Shortlisted for the Books Are My Bag Non-Fiction Award 2016. Mary Beard has pulled off a totally involving and immersive history of Ancient Rome. She calls it her view of why Rome matters – and it does as she makes so clear. What makes this such an involving history is that it isn't a dogged linear narrative, it darts about with Mary Beard's authorial voice acting as a guide not only to the history but the people, their language and the evidence for what we know. Bringing evidence from every corner, from funeral monuments to the contents of middens, from underwater and underground, she makes this an enthralling narrative, bringing Ancient Rome and its people to vivid life. It's well illustrated with a very good further reading list. An absolute ten out of ten from me. Like for Like ReadingCity of the Sharp-Nosed Fish, Peter Parsons Under Another Sky:Journeys in Roman Britain, Charlotte Higgins Mary Beard's Inheritance Books...1. Charlotte Bronte, Jane EyreThe classic novel about what women want, or think they want, or don't. Is 'Reader, I married him' the ultimate happy ending or not? It's a book that changes in all kinds of interesting ways as you re-read it over a lifetime.2. Homer, The OdysseyAt the very start of Western literature, the Odyssey underlies so much of what we read right down to the present day. A story of homecoming, temptation and the perilous boundary between civilisation and barbarism.3. Germaine Greer, The Female EunuchThe liveliest and punchiest classic of feminism: somethimg every woman and man should read. It still changes lives, like it changed mine.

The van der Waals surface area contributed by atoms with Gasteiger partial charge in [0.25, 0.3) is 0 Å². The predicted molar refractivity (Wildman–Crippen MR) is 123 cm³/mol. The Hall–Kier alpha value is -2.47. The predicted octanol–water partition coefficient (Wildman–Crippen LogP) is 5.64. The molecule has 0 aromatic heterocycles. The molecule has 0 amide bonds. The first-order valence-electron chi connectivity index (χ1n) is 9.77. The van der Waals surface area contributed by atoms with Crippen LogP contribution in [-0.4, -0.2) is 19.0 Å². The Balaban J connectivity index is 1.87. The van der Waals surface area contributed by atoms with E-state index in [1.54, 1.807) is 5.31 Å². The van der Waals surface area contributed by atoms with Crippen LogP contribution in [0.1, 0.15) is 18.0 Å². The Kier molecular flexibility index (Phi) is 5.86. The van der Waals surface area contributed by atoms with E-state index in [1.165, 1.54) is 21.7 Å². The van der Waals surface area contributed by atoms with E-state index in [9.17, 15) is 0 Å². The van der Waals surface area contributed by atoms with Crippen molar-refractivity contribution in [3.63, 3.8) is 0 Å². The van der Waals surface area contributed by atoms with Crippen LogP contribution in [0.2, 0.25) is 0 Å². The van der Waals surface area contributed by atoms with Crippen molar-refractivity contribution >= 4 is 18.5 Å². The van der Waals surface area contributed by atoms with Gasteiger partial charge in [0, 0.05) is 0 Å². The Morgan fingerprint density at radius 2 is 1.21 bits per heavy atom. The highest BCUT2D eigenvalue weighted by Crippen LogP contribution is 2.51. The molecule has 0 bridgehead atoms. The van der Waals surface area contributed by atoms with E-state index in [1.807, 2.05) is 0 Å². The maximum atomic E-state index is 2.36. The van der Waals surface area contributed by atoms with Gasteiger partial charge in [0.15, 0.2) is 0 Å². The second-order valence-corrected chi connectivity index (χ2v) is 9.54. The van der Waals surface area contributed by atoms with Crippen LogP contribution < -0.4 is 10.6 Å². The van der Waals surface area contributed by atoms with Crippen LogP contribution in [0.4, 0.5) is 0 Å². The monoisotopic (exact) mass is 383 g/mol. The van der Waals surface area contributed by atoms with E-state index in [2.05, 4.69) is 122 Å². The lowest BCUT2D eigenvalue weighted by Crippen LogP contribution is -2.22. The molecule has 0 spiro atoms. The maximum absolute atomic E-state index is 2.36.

Shortlisted for the Costa Biography Award 2015. Using new and previously unpublished material Robert Douglas-Fairhurst explores Alice in Wonderland and the life of its author, Lewis Carroll, looking too at the influence Alice in Wonderland has had on our cultural history. The author sees Wonderland as the creation of a man at odds with a changing world, a book that although inspired and written by a child it also became a refuge for Lewis Carroll himself. ~ Sue Baker Costa Judges' comment: “This sparkling account opens doors into the life of one of the most enigmatic of 19th century writers and the inspiration behind his iconic creation.” Like for Like Reading Lewis Carroll and Alice, Stephanie Lovett Stoffel In the Shadow of the Dreamchild: The Myth and Reality of Lewis Carroll, Karoline Leach